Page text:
Are Background Checks Legal in Denmark

Again, such a review can only be conducted if the employee`s financial situation is relevant to the position he or she will occupy in the organization. In Danish practice, a credit check and full disclosure of their financial situation are only required for persons who have access to and manage the company`s funds. It is also important to know what kind of Danish employees you need to hire. The country classifies employees into three groups – senior managers, white-collar and blue-collar workers. The recruitment process and legal framework may vary depending on the type of employment relationship. Social security numbers are not special categories of data within the meaning of the GDPR, which means that this information is subject to the general processing rule set out in Article 6 of the GDPR. However, in the opinion of the DPA, the processing of social security numbers requires a special legal basis in accordance with Article 11 of the GDPR or Article 9 of the GDPR (for example, the consent of the data subject or that the processing activity is required by law).5 Danish entrepreneurs can carry out a thorough background check of potential employees, but you must have the consent of the applicant and all applications must be relevant to the position in question. According to the EU General Data Protection Regulation (Regulation (EU) No. 2016/679) (GDPR) and the Law on Additional Provisions to the GDPR, employers are limited in the use of personal data in certain situations. Personal data includes data about employees and candidates. Employers are therefore only allowed to conduct background checks on candidates to a certain extent, either themselves or through third parties. The parties may choose to enter into a separation agreement setting out the rights and obligations arising from the termination. No special formalities are required.

This approach is mainly adopted by companies to mitigate specific legal risks, for corporate policy reasons or both. Hiring employees in Denmark is simple and flexible with few legal requirements regarding contracts, layoffs and holidays. They can set working conditions with labour market actors instead of basing them on legal regulations. However, collective agreements (CBAs) are a huge part of Danish labour law, so working with workers covered by an ACA is common. As a member of the European Union, Denmark takes immigration status very seriously. Employers are required to check whether a foreigner has the right to work in the country. Otherwise, an illegal immigrant will be punished with heavy fines. Citizens of a number of non-EU and EEA countries, such as the US and uk (as of 1 January 2021), do not need to obtain a visa to enter Denmark, but all non-EU and non-EEA or Swiss citizens must have a work permit to work in Denmark. However, in some cases, certain limited work-related activities may be carried out during legal residence in Denmark. UK citizens working in Denmark before 1 January 2021 will be allowed to reside in Denmark without a work permit beyond 31 December 2020, provided that certain conditions of the EU-UK Withdrawal Agreement are set.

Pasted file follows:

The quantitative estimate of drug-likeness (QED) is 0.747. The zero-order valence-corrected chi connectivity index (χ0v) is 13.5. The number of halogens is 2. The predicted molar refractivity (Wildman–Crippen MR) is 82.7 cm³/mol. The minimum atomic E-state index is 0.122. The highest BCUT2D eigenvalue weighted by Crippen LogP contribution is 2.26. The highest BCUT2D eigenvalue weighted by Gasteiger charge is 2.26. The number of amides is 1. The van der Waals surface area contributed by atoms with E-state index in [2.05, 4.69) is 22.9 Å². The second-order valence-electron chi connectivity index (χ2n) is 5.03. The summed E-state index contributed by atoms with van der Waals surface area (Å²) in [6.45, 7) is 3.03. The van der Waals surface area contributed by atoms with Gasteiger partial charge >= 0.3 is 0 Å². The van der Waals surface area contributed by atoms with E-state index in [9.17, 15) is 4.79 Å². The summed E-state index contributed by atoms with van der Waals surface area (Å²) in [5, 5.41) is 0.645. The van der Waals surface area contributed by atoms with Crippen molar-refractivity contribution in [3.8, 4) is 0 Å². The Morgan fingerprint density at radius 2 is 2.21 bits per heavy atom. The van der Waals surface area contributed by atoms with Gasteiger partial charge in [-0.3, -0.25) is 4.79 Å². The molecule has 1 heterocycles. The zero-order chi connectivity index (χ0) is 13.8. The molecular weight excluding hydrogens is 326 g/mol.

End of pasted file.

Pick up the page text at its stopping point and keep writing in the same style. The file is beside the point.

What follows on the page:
Are there any restrictions or prohibitions on applicant background checks? Does it make a difference for an employer to do its own inspections or use a third party? Are there any legal requirements to give preference to certain people or groups of people when hiring or not to discriminate against them? Business owners can request a background check of potential employees. In Denmark, private criminal records can only be obtained from the national police by the person concerned. In other words, it is the applicant who must obtain his criminal record and present it to the employer. A bit more complicated than in countries like Australia, where the same can be done online through an Australian character verification agency, even with the permission of the person concerned. Background checks are generally allowed, although some, such as credit checks and criminal record checks, are only allowed under special requirements. The legal rights of employees in the context of a transfer of an undertaking are governed by the Law on Transfers of Undertakings (which transposes Council Directive 2001/23/EC on the approximation of the laws of the Member States relating to the safeguarding of employees` rights in the event of transfers of undertakings, businesses or parts of undertakings or businesses (Acquired Rights Directive)).